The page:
This small group Hunter Valley wine tasting tour from Sydney offers a relaxed day out visiting wineries and gourmet food producers dotted around the valley. Enjoy an included gourmet lunch with a glass of wine or beer, and try cheeses, chocolate, fudge and vodka! Duration: 12 hours
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I’ve done quite a few wine tours in my day and it’s taken me a while to get comfortable with the ‘wine talk’.
You know, ‘the nose’; ‘the palate’; ‘the peachy notes’; ‘the blackberry and hickory nut undertones’. Recently I had a winemaker tell me to chew the wine. Literally. Like, really chew it to release the deepest ‘tonal essences’.
To most of us, wine tastes, well, like wine, and a wine tour that’s heavy on the theory and light on the fun can be an issue. Zepher Tours to the rescue with their Hunter Valley wine, chocolate and cheese tasting tour from Sydney. These guys are all about finding a balance between the wine talk and just having a really great day out in this stunning region — located roughly two and a half hours’ drive north of Sydney.
Zepher Tours operates small group wine tours to the Hunter Valley five times a week. The Hunter has long been celebrated as one of Australia’s premier winemaking regions, which is a bit of an anomaly in that it’s a fairly warm spot. Technically sub-tropical, but saved by the cooling sea breezes that come in off the Pacific. There are around 150 wineries in the region, which is best known for the semillon grape. Shiraz, chardonnay and cabernet sauvignon grapes are also widely grown.
I board the bus in Sydney’s King Cross to some very laid-back tunes on the iPod and our equally laid-back guide named Flinders behind the wheel. Once pick-ups are completed, we head across the Sydney Harbour Bridge and on our merry way.
Not far into the trip Flinders announces that it’s time to make sure the vibes are right for the day, and to do that he’ll perform a rap. It goes something like:
‘Going to the Hunter Valley…
We‘re all gonna be mighty happy’.
There was more but that’s all I had time to write down. Anyway, the bus erupts with cheers and the vibes do indeed appear to be on course. Further on, Flinders performs a guided meditation for the bus. All in all it’s not your typical wine tour commentary and the journey flies by.
As we reach the magnificent Hunter, with its rolling greens hills and picturesque vineyards, Finders provides some historical context. Colonial Sydney had a drinking problem, and a wine industry was seen as a possible antidote. OK. The belief of the day was that if you replaced rum with wine you’d have less of a drinking problem.
Perhaps it was more farsighted than you’d think, given the spectacular failure of prohibition in the USA half a century later. So the foundation was laid for a thriving industry in Hunter Valley wine tasting tours from Sydney, and today some 2.5 million visitors make the trip each year.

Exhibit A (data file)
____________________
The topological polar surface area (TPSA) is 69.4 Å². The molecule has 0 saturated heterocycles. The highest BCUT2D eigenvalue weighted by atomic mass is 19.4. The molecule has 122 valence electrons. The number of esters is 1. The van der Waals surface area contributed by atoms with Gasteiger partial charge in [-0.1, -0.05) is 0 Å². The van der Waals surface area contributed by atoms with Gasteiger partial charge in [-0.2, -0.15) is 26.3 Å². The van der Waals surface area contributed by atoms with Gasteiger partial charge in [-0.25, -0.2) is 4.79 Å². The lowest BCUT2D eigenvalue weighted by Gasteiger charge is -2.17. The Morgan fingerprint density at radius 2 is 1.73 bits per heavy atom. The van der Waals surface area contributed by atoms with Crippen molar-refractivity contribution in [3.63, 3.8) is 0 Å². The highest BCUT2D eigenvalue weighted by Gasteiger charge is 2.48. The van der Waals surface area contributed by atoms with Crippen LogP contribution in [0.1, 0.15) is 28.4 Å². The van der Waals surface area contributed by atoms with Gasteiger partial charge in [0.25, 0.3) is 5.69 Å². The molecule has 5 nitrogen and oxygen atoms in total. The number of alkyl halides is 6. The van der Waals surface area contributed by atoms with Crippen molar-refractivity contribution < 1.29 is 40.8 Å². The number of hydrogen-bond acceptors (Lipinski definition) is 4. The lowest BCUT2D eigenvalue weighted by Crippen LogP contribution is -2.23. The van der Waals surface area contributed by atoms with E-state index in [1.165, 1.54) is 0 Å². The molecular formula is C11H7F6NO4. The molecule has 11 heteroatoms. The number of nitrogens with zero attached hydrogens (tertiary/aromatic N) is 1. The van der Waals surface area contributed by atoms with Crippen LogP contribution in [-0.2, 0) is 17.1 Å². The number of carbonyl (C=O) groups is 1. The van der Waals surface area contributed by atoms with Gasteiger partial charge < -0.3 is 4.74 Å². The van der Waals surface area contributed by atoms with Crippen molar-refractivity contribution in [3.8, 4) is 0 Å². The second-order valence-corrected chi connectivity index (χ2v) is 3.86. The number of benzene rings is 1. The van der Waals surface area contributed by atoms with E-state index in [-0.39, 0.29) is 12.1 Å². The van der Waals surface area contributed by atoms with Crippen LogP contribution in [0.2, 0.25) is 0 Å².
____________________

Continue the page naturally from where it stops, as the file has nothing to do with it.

Our first stop is Allandale Winery, established in 1978. Allandale exports to several world markets and semillon is the name of the main game. The result is a crisp, dry white that ages well to around ten years. We get to try several wines at the cellar door and our affable host does indeed go easy on the jargon and excessive descriptors — although I’d say he would be extremely knowledgeable should the need arise.
Next we pay a visit to the aptly named Hunter Valley Smelly Cheese Shop for an included tasting of five delicious cheeses, before heading on to our lunch stop at nearby Hope Estate. The first order of business however is a wine tasting on the deck overlooking rolling hills and emerald-coloured meadows. The 2013 Hunter Valley Chardonnay aged on French oak is superb.
There’s still plenty more to come on this tour, including the Hunter Distillery where we get to try a range of dangerously good organic vodkas distilled onsite, followed by the Hunter Valley Chocolate Company and its selection of mouth-watering fudges. Is there no end to the delicious delights on offer in the valley?
We wind things up at another winery — the picturesque Mount View Estate. This is one of only four vineyards in the Hunter Valley successfully growing sauvignon blanc fruit, thanks to the estate’s location on a slightly cooler mountain slope. My top pick here is the 2014 Reserve Shiraz — bursting with plums and blueberries that play on the back of the tongue. Sorry, I couldn’t resist.
If you’re looking for a Hunter Valley wine tasting tour that walks the walk more than it talks the talk, you’ll love this superb day out.
Adam travelled as a guest of Zepher Tours.
Additional images: Bigstock
Adam Ford is editor of The Big Bus tour and travel guide and a travel TV presenter, writer, blogger and photographer. He has travelled extensively through Europe, Asia, North America, Africa and the Middle East. Adam worked as a travel consultant for a number of years with Flight Centre before taking up the opportunity to travel the world himself as host of the TV series Tour the World on Network Ten. He loves to experience everything a new destination has to offer and is equally at home in a five-star Palazzo in Pisa or a home-stay in Hanoi.